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Here is the question. Given a partially ordered set $(A, \preccurlyeq)$ show that there is a total/linear order $\leq$ on $A$ such that $a \preccurlyeq b$ implies $a \leq b$ for all $a$ and $b$ in $A$, i.e. the total order extends that partial order.

First, I know there are several other questions about this here, namely here (referred to later as Question A), and here. I am posting a new question because the answers for those do not address specifically where I am getting stuck. Well, Question A does but I believe the posted answer is incorrect or at least incomplete, see my comment on the answer there.

I am trying to use the approach in the previous questions, in particular Question A, though I have changed the notation a little to avoid some ambiguity present there. The approach is to define the set $$ L = \{(B, \leq_B) \,|\, \text{$B \subseteq A$ and $\leq_B$ is a linear order on $B$ such} \\ \text{that $x \preccurlyeq y$ implies $x \leq_B y$ for all $x$ and $y$ in $B$}\} \,. $$ We can then define a relation $\trianglelefteq$ on $L$ as follows: $$ \text{$(B, \leq_B) \trianglelefteq (C, \leq_C)$ if and only if $B \subseteq C$ and $\leq_B \subseteq \leq_C$} $$ for any $(B, \leq_B)$ and $(C, \leq_C)$ in $L$. It is easy to show that $\trianglelefteq$ is a partial order on $L$ and that each chain of $L$ has an upper bound, thereby meeting the conditions of Zorn's Lemma.

Therefore $L$ has a maximal element $(\bar{A}, \leq_{\bar{A}})$. The problem I am having is in actually showing that $\bar{A} = A$ so that $\leq_{\bar{A}}$ is then a linear order on $A$ as discussed in Question A, again whose answer I think is invalid because it seems to have mixed up the greatest element with the maximal element. If $(\bar{A}, \leq_{\bar{A}})$ were the greatest element then showing the result would be no sweat. Since it is merely a maximal element though, it seems that the approach should be a proof by contradiction as is so often the case when we are dealing with maximal elements.

We clearly have that $\bar{A} \subseteq A$ by the definition of $L$ (and the fact that $(\bar{A}, \leq_{\bar{A}}) \in L$) but we have to show that $A \subseteq \bar{A}$. So suppose to the contrary that this is not the case so that there is an $a \in A$ where $a \notin \bar{A}$. What we would like to do is construct an element of $(B, \leq_B)$ of $L$ where $(\bar{A}, \leq_{\bar{A}}) \trianglelefteq (B, \leq_B)$, which would be a contradiction since $(\bar{A}, \leq_{\bar{A}})$ is a maximal element.

Clearly the set $B$ should probably be $\bar{A} \cup \{a\}$ since we need to have that $\bar{A} \subseteq B$, but the difficulty is in constructing the ordering $\leq_B$ of $B$ such that the conditions of $L$ are met so that $(B, \leq_B) \in L$. Unless I am missing a simple way to do this, things get messy really fast when trying to ensure transitivity and the fact that it is an extension of $\preccurlyeq$.

Am I missing something simple or is there a better way to prove that $\bar{A} = A$?

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  • $\begingroup$ @Asaf Karaglia How do you prove that the hypothesis of Zorn's Lemna holds? I can show that, for the upper bound of a chain, the set is the union of all the sets but I am not sure how to mathematically right the total order for that union... $\endgroup$ – Daniele1234 Jun 27 '18 at 21:33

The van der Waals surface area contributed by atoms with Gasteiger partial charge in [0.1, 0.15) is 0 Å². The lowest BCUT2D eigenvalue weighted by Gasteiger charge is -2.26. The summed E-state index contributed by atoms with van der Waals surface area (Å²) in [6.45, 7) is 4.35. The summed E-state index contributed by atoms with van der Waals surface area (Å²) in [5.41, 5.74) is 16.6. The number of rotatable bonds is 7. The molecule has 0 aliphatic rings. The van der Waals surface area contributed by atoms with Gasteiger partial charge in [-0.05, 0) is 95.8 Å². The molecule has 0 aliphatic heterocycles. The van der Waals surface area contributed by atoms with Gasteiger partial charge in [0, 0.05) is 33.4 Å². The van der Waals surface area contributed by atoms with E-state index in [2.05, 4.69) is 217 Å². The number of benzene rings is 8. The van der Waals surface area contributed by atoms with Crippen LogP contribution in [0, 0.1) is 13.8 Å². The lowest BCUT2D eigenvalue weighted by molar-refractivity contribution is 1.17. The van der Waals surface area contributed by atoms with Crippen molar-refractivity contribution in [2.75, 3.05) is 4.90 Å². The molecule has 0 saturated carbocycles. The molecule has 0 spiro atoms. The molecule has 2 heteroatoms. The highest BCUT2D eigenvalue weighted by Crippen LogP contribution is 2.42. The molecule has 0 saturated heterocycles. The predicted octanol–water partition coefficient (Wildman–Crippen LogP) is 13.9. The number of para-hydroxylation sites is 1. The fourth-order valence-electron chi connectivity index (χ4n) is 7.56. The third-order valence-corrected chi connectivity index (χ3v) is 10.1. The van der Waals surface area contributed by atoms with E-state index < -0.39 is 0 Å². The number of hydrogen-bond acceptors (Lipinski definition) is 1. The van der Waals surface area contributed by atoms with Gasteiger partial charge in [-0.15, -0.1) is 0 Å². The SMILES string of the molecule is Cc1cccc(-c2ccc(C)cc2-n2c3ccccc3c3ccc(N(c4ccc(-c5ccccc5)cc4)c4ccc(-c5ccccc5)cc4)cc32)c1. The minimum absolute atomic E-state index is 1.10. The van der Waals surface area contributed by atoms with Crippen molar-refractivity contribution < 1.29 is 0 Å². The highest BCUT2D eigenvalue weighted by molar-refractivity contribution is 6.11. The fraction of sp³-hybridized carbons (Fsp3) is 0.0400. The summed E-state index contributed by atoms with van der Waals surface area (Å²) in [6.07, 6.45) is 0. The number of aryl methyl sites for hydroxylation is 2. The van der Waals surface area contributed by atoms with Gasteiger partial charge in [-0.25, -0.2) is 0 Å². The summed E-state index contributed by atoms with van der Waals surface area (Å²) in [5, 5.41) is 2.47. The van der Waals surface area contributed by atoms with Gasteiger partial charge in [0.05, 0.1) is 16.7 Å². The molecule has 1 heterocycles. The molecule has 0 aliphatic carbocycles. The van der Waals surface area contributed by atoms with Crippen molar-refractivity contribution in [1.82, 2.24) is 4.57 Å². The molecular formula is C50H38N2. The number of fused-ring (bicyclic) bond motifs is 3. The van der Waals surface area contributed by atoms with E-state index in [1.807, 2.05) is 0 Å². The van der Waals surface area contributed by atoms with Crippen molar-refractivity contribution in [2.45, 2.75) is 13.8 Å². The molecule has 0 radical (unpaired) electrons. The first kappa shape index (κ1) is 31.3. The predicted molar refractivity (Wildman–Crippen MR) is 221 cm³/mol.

• $\begingroup$ @Daniele1234: There is really just one option. $\endgroup$ – Asaf Karagila Jun 27 '18 at 21:46
  • $\begingroup$ @AsafKaragila I know how to think of it in plain English, I just can't figure out how to write it down mathematically... $\endgroup$ – Daniele1234 Jun 28 '18 at 8:48
  • $\begingroup$ @Daniele1234: Well, how do you think about it in plain English? $\endgroup$ – Asaf Karagila Jun 28 '18 at 8:54
  • $\begingroup$ @AsafKaragila You take the order defined on the 'largest' set of your chain, no? $\endgroup$ – Daniele1234 Jun 28 '18 at 9:03
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Your proof is incorrect, the partial orders all extend a given order on $A$, they are all partial orders on $A$. There are no $B$ and $C$.

The point is that given two points which are incomparable, you can arbitrarily decide that $a<b$, and take the transitive closure of that relation. Then show it is a partial order extending the alleged maximal, therefore there were no incomparable elements.

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The following answer was posted here by the user bof but for some reason it was removed. I worked through all of the details of his/her answer and as far as I could tell it is correct and I was able to prove this question. Here is that answer:

For a partially ordered set $(A, \preccurlyeq)$ define the set $$ P = \{R \subseteq A \times A \,|\, \text{$R$ is a partial order on $A$ and $\preccurlyeq \subseteq R$}\} \,. $$ Then $\subseteq$ partially orders $P$ and it is easy to show that every $\subseteq$-chain of $P$ has an upper bound. Thus the conditions of Zorn's Lemma are satisfied so that there is a $\subseteq$-maximal element $\leq$ of $P$. To show that $\leq$ is a linear ordering, we assume that it is not so that there are $a$ and $b$ in $A$ such that $(a,b) \notin \leq$ and $(b,a) \notin \leq$. We then define the relation $$ R = \leq \cup \{(x,y) \in A \times A \,|\, x \leq a \text{ and } b \leq y\} \,. $$ It is a little tedious but not difficult to then show that $R \in P$ but that $\leq \subset R$, which contradicts the fact that $\leq$ is a maximal element of $P$. So it must be that $\leq$ is in fact linear.

Again, I am not sure why the answer was removed. It could be the case that there is an error in the argument that I did not find, so if anyone discovers this please add a comment.

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